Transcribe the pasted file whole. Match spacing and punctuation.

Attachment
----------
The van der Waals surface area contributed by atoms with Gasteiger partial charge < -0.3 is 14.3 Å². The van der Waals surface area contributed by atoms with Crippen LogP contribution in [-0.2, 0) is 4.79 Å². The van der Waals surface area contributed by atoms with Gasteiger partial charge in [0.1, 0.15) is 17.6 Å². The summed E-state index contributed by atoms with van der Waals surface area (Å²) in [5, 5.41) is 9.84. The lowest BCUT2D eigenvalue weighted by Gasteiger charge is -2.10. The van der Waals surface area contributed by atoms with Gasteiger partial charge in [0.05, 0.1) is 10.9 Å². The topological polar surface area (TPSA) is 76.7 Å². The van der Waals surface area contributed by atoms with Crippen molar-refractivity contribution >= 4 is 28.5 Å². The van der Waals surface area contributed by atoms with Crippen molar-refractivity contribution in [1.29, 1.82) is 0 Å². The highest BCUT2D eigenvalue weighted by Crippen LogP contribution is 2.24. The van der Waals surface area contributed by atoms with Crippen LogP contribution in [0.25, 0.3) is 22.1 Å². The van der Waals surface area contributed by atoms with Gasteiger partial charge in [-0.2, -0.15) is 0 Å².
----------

The van der Waals surface area contributed by atoms with Gasteiger partial charge < -0.3 is 14.3 Å². The van der Waals surface area contributed by atoms with Crippen LogP contribution in [-0.2, 0) is 4.79 Å². The van der Waals surface area contributed by atoms with Gasteiger partial charge in [0.1, 0.15) is 17.6 Å². The summed E-state index contributed by atoms with van der Waals surface area (Å²) in [5, 5.41) is 9.84. The lowest BCUT2D eigenvalue weighted by Gasteiger charge is -2.10. The van der Waals surface area contributed by atoms with Gasteiger partial charge in [0.05, 0.1) is 10.9 Å². The topological polar surface area (TPSA) is 76.7 Å². The van der Waals surface area contributed by atoms with Crippen molar-refractivity contribution >= 4 is 28.5 Å². The van der Waals surface area contributed by atoms with Crippen molar-refractivity contribution in [1.29, 1.82) is 0 Å². The highest BCUT2D eigenvalue weighted by Crippen LogP contribution is 2.24. The van der Waals surface area contributed by atoms with Crippen LogP contribution in [0.25, 0.3) is 22.1 Å². The van der Waals surface area contributed by atoms with Gasteiger partial charge in [-0.2, -0.15) is 0 Å².